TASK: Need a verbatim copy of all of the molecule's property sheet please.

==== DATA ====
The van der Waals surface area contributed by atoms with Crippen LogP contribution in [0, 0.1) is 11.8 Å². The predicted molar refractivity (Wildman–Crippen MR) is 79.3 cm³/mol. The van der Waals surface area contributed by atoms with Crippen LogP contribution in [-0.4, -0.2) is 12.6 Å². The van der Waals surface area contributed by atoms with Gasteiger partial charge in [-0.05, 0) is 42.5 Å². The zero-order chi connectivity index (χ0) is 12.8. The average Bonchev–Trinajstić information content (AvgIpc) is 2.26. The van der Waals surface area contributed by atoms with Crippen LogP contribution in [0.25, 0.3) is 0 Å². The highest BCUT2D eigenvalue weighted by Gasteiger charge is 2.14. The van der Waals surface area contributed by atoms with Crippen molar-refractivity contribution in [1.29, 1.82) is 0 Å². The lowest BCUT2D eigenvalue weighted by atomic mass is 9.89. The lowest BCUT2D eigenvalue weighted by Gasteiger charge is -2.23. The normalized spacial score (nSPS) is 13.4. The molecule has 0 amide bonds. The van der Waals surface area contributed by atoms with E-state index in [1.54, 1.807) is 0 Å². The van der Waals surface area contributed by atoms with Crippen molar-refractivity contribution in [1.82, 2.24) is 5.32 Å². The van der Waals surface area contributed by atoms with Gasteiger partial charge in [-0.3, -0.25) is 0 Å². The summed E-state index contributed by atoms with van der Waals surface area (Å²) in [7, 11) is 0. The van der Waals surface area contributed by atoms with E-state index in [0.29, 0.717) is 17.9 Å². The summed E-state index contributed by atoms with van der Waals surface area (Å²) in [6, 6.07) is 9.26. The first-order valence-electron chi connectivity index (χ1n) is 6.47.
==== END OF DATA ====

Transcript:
The van der Waals surface area contributed by atoms with Crippen LogP contribution in [0, 0.1) is 11.8 Å². The predicted molar refractivity (Wildman–Crippen MR) is 79.3 cm³/mol. The van der Waals surface area contributed by atoms with Crippen LogP contribution in [-0.4, -0.2) is 12.6 Å². The van der Waals surface area contributed by atoms with Gasteiger partial charge in [-0.05, 0) is 42.5 Å². The zero-order chi connectivity index (χ0) is 12.8. The average Bonchev–Trinajstić information content (AvgIpc) is 2.26. The van der Waals surface area contributed by atoms with Crippen LogP contribution in [0.25, 0.3) is 0 Å². The highest BCUT2D eigenvalue weighted by Gasteiger charge is 2.14. The van der Waals surface area contributed by atoms with Crippen molar-refractivity contribution in [1.29, 1.82) is 0 Å². The lowest BCUT2D eigenvalue weighted by atomic mass is 9.89. The lowest BCUT2D eigenvalue weighted by Gasteiger charge is -2.23. The normalized spacial score (nSPS) is 13.4. The molecule has 0 amide bonds. The van der Waals surface area contributed by atoms with E-state index in [1.54, 1.807) is 0 Å². The van der Waals surface area contributed by atoms with Crippen molar-refractivity contribution in [1.82, 2.24) is 5.32 Å². The van der Waals surface area contributed by atoms with Gasteiger partial charge in [-0.3, -0.25) is 0 Å². The summed E-state index contributed by atoms with van der Waals surface area (Å²) in [7, 11) is 0. The van der Waals surface area contributed by atoms with E-state index in [0.29, 0.717) is 17.9 Å². The summed E-state index contributed by atoms with van der Waals surface area (Å²) in [6, 6.07) is 9.26. The first-order valence-electron chi connectivity index (χ1n) is 6.47.